…no moma, no papa, no Uncle Sam. No aunts, no uncles, no cousins, no nieces. No planes, no pills, no artillery pieces. And nobody give a damn…


It was supposed to be America’s  Gibraltar of the East. It had big guns and plenty of them. It had hardened bunkers. It had supplies enough to last until relief came – none ever did. FDR wanted to defeat the Nazis first and the 75,000 American defenders were expendable.  A World War II cartoon shows Secretary of War Henry L. Stimson, sitting at his desk, surrounded by papers indicating praise for the heroic defenders of Bataan. Uncle Sam tells him he is glad to see the expression of support for the defenders. Stimson responds, “Yes, they’re worthy of the finest traditions of the service. But we can best show our appreciation of their sacrifice by seeing to it that American soldiers are never trapped again when they haven’t the tools to fight with.” He was in the position to know – he never sent any.

The guns have long fallen silent and the only echoes are whispers of politicians lying about abandonment.

The guns have long fallen silent and the only echoes are whispers of politicians lying about abandonment.

Tears in the darkness : the story of the Bataan Death March and its aftermath New York : Farrar, Straus, and Giroux, 2009 Michael Norman and Elizabeth M. Norman World War, 1939-1945 Prisoners and prisons, Japanese, Bataan Death March, Philippines, 1942 Hardcover. 1st. ed., later printing. 463 p., [8] p. of plates : ill. ; 24 cm. Includes bibliographical references (p. [423-436]) and index. Clean, tight and strong binding with clean dust jacket. No highlighting, underlining or marginalia in text.  VG/VG

For the first four months of 1942, Americans and  Filipinos, fought  Japanese soldiers in America’s first major land battle of World War II: the battle for the tiny Philippine peninsula of Bataan. It ended with the single largest defeat in American military history.

One of Steele's pictures of the Bataan Death March.

One of Steele’s pictures of the Bataan Death March.

Following the U.S. surrender to the Japanese on the peninsula of Bataan in 1942, 76,000 American POWs began the infamous Death March. This gripping narrative, told in unsparing detail, focuses intermittently on American POW Ben Steele, whose sketches adorn the book, and the hell of Japanese prison and labor camps that introduced these captives to the starvation, dehydration and murderous Japanese brutality that would become routine for the next three years.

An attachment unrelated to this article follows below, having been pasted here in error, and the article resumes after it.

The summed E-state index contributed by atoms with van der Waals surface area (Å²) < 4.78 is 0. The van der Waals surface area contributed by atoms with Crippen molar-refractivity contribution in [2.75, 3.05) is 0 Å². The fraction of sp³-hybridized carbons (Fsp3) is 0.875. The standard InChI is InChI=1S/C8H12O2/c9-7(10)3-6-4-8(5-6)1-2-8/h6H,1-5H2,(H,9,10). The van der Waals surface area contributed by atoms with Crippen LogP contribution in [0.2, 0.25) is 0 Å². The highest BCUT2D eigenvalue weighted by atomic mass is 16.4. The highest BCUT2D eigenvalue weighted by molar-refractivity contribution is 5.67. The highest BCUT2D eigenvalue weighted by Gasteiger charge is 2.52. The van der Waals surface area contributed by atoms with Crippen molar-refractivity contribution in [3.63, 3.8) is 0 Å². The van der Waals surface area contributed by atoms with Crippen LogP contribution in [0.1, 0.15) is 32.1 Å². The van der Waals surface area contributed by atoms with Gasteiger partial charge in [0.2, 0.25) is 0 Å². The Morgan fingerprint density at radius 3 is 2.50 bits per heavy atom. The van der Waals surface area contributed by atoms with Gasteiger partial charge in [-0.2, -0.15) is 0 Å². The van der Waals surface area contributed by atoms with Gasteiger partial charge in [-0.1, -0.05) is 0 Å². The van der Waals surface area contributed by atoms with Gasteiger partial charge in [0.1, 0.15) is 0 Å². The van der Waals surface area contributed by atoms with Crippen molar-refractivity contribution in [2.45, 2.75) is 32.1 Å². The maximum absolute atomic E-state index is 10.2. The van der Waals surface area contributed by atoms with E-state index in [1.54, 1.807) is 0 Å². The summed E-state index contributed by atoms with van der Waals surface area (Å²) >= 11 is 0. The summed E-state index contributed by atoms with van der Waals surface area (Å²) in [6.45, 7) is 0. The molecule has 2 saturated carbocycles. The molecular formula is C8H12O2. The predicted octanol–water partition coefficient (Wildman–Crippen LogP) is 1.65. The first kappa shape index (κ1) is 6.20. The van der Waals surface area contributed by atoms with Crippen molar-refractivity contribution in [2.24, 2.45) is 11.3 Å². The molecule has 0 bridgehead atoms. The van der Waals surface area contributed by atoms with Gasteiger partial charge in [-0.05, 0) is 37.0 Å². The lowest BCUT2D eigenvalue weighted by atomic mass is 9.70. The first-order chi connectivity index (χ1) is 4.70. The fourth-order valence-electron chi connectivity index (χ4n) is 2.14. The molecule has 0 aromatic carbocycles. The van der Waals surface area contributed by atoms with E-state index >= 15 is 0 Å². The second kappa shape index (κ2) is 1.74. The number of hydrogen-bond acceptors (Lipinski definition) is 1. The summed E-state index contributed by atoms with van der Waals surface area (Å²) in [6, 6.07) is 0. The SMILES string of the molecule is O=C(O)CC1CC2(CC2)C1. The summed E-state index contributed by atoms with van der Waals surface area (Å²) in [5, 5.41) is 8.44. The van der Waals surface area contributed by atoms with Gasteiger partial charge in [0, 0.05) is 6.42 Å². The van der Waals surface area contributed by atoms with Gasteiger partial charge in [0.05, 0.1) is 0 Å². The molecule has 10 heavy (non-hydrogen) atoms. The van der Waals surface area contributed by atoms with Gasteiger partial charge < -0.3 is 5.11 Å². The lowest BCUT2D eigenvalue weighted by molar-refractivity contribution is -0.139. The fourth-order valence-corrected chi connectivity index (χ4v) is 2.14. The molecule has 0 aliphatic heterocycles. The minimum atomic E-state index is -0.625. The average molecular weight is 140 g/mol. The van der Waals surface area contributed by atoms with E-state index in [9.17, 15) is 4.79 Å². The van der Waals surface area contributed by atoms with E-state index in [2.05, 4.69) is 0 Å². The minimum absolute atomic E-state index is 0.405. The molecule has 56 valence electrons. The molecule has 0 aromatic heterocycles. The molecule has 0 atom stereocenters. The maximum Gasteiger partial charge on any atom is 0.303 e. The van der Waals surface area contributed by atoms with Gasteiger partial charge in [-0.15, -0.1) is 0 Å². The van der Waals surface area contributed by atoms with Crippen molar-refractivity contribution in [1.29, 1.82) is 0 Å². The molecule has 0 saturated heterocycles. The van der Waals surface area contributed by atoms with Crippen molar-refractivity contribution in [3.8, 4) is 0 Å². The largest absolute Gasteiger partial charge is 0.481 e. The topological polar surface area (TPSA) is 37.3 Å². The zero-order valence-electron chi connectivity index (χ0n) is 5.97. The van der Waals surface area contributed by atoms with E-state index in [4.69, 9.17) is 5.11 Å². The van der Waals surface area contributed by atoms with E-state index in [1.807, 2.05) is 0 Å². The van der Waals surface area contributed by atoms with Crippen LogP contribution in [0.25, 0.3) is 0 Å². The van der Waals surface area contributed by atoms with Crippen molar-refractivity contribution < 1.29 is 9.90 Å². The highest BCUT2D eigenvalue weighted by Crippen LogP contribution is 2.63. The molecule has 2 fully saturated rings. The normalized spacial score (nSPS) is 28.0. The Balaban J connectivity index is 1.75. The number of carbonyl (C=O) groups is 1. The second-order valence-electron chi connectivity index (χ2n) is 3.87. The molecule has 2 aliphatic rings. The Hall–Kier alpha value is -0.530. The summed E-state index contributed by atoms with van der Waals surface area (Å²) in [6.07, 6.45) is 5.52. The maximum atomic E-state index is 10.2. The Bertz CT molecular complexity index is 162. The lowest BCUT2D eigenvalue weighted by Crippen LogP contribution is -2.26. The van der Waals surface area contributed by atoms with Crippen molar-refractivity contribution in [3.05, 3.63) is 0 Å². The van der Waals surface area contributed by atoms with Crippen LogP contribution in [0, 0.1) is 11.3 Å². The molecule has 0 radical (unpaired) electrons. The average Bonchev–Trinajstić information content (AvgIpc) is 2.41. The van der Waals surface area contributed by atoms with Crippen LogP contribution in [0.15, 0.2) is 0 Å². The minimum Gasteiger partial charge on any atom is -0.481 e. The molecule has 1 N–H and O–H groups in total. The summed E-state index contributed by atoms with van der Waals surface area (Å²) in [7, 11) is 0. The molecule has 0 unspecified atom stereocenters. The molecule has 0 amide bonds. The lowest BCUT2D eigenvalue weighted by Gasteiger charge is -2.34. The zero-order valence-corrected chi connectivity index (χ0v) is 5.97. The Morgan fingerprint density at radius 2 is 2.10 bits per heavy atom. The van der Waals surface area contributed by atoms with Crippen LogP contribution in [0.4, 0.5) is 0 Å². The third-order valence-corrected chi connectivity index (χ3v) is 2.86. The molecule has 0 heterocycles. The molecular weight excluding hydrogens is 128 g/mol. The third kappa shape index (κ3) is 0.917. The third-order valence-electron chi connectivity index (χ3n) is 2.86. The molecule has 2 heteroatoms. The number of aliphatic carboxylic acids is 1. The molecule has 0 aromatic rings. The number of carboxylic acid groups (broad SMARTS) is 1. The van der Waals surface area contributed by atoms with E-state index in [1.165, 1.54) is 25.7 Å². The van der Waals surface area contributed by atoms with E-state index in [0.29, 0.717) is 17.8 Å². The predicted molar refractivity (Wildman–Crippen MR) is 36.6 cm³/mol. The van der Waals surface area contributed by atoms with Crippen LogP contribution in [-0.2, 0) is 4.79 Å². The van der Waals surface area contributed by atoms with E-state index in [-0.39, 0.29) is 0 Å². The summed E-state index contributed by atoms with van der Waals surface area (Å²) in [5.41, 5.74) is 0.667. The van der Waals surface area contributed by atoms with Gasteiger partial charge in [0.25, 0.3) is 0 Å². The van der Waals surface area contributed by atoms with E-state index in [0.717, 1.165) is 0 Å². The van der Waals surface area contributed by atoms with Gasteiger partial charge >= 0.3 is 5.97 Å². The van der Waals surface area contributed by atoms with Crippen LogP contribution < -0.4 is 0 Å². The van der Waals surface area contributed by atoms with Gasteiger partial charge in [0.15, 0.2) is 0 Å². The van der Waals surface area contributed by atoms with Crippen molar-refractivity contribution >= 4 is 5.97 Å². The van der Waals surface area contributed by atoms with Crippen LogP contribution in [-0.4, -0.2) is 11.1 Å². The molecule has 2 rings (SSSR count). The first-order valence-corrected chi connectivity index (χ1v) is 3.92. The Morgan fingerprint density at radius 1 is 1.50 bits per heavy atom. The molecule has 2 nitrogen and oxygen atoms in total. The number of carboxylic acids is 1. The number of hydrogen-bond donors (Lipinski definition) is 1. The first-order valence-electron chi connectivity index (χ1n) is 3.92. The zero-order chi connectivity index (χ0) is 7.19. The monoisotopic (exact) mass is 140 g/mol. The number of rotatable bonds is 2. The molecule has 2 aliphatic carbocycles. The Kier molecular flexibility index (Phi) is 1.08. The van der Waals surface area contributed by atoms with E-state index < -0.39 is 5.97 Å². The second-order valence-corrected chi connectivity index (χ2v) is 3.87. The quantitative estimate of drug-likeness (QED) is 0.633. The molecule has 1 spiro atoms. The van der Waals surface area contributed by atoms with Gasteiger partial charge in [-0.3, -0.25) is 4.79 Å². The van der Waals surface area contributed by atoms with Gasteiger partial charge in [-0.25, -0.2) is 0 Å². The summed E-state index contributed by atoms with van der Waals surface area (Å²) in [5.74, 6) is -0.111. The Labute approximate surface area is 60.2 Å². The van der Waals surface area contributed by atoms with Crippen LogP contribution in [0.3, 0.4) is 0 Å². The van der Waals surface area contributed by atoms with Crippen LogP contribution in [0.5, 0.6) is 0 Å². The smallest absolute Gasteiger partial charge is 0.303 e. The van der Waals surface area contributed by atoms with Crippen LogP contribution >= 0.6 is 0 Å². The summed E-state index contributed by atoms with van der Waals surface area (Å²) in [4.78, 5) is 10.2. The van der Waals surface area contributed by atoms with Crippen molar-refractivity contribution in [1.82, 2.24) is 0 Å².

Just in case you don't believe the artist here is a photograph.

Just in case you don’t believe the artist here is a photograph.

Until the Japanese surrendered in August 1945, the prisoners of war suffered forty-one months of unparalleled cruelty and savagery. Michael and Elizabeth Norman bring to the story remarkable feats of reportage. Their protagonist, Ben Steele, is a young cowboy and aspiring sketch artist from Montana who joins the army to see the world and ends up on a death march. Juxtaposed against Steele’s story are the accounts of Japanese soldiers who carried out their inhuman tortures.

Tears in the Darkness is an altogether new look at World War II that exposes the myths of war and shows the extent of suffering and loss.

He did not escape to Australia. He surrendered when ordered. He made the Death March. He endured the captivity and he survived to help accept the Japanese surrender in Tokyo Bay on board the USS Missouri and return to a heroes welcome. All praise and honor to General Jonathan Wainwright.

He did not escape to Australia. He surrendered when ordered. He made the Death March. He endured the captivity and he survived to help accept the Japanese surrender in Tokyo Bay on board the USS Missouri and return to a heroes welcome. All praise and honor to General Jonathan Wainwright.

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